Prince William, second in line to the throne of the oldest constitutional monarchy in the world, began his six-week paternity leave this week after the birth of his second child, Her Royal Highness Princess Charlotte Elizabeth Diana of Cambridge. But what exactly is he on leave from?

The 32-year-old Duke of Cambridge does, in fact, have a job. The former Royal Air Force pilot took a position with Bond Air Services, the “largest operator of air ambulance aircraft in the UK,” which began March 30. Drawing on his roughly five years of experience in search and rescue, he’ll be piloting helicopter-based rescue missions for the East Anglian Air Ambulance this summer. According to British news reports, he’ll be earning around £40,000 a year—just slightly more than the London median of around £35,000 and less than double the national median of £22,000 (His wife Catherine, Duchess of Cambridge, doesn’t work outside of her royal duties and charity involvement). That’s hardly enough to support one adult human, living with roommates in a less-than-desirable part of London, let alone a growing family. What's more, William will reportedly be donating his income to an undisclosed charity. 

So how do Will, Kate, George, and Charlotte live? Where does their money come from? And how much work does Prince William really do? 

It's good to be (a future) King

Prince William doesn’t really have to work: He is worth an estimated $40 million, none of it earned on his pilot’s salary. His mother, Princess Diana, died on August 31, 1997, leaving behind an estate then valued at £21 million (about $31.5 million), or roughly £17 million after estate taxes. The bulk of this was left to William and his younger brother Harry, held in trusts until their 30th birthdays, although they each began receiving the interest and investment income from their trusts when they turned 25. When William reached his mid-20s, that income was estimated to be around £250,000 to £300,000 annually; their lump sum payments when each brother turned 30 was approximately £10 million (about $16 million).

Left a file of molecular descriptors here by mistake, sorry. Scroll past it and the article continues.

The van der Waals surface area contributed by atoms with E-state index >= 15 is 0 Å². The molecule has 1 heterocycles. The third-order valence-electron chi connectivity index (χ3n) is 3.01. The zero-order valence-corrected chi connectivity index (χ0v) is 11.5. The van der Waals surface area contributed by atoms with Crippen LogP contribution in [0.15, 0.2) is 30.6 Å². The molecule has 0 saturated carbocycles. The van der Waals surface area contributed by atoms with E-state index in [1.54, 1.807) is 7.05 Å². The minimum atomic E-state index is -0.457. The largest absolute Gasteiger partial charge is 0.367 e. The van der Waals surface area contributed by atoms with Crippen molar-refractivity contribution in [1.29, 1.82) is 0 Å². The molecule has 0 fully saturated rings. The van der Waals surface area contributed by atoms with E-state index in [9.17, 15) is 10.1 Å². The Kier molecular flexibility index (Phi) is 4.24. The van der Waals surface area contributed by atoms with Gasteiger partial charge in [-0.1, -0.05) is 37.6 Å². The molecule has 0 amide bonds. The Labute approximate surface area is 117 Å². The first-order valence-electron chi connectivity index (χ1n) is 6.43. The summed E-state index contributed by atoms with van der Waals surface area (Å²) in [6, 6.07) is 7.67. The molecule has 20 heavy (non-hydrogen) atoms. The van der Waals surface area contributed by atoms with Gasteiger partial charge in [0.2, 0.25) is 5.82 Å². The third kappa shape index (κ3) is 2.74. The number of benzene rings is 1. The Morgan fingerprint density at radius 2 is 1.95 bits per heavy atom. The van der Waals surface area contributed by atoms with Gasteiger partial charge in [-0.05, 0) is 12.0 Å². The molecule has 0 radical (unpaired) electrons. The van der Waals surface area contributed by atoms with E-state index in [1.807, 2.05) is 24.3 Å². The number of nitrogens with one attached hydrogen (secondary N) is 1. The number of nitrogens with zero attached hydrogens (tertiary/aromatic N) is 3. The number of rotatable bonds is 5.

And don't forget about the trusty old Bank of Dad. William’s father, Charles, is the Prince of Wales, and thus is the lucky beneficiary of the Duchy of Cornwall, a vast land and investment holding that has been the hereditary right of his title since 1337. It’s from this estate, which includes an unfathomable 53,154 hectares of land in 24 counties, that Charles earns most of his money—according to the 2014 Annual Review, the Heir to the Throne took in £19.5 million (nearly $30 million) from the Duchy. (He does pay income tax on his Duchy earnings, at a rate of 45 percent, but the Duchy does not pay corporation tax). Charles in turn supports William and family, and Prince Harry, in their public and royal duties; the total cost for supporting them all, including paying for their official staff, was £2.89 million from 2013 to 2014, according to the 2014 Annual Review.

There are a few bills that the taxpayers foot. Will and Kate and their growing family live rent-free in Kensington Palace's Apartment 1A, at least part of the time. The Palace, located at the western edge of Hyde Park and among some of the most expensive real estate in London, underwent a £4.5 million renovation before the couple moved in. Much of the renovation, utilities, and general upkeep are paid for by the taxpayers via the Sovereign Grant, the roughly £40 million allotted to members of the royal family for their care and maintenance. The couple’s travel costs are met by the Sovereign Grant, and their 24-hour security detail is provided by Scotland Yard, London's municipal police force.

Duty calls?

But how many work hours does he actually log? Not many, according to Republic, campaigners for a “democratic alternative to monarchy”. They say that William is a royal sponge who only worked 47 full days in the year after he left the RAF. Even worse, they say, a number of those so-called “royal duties” he performed included parties, trips to the movies, church visits, dinners, and visits to sporting events or theme parks. “The claims of hard work by royals have always sounded hollow—hardworking people do long days five or six days a week and get paid normal salaries, while keeping up with the demands of family, mortgages and struggling with the rising cost of living,” Graham Smith, chief executive of Republic, said. “This research puts the lie to the claims and shows William to be every bit as lazy and cynical as any other royal.” Ouch.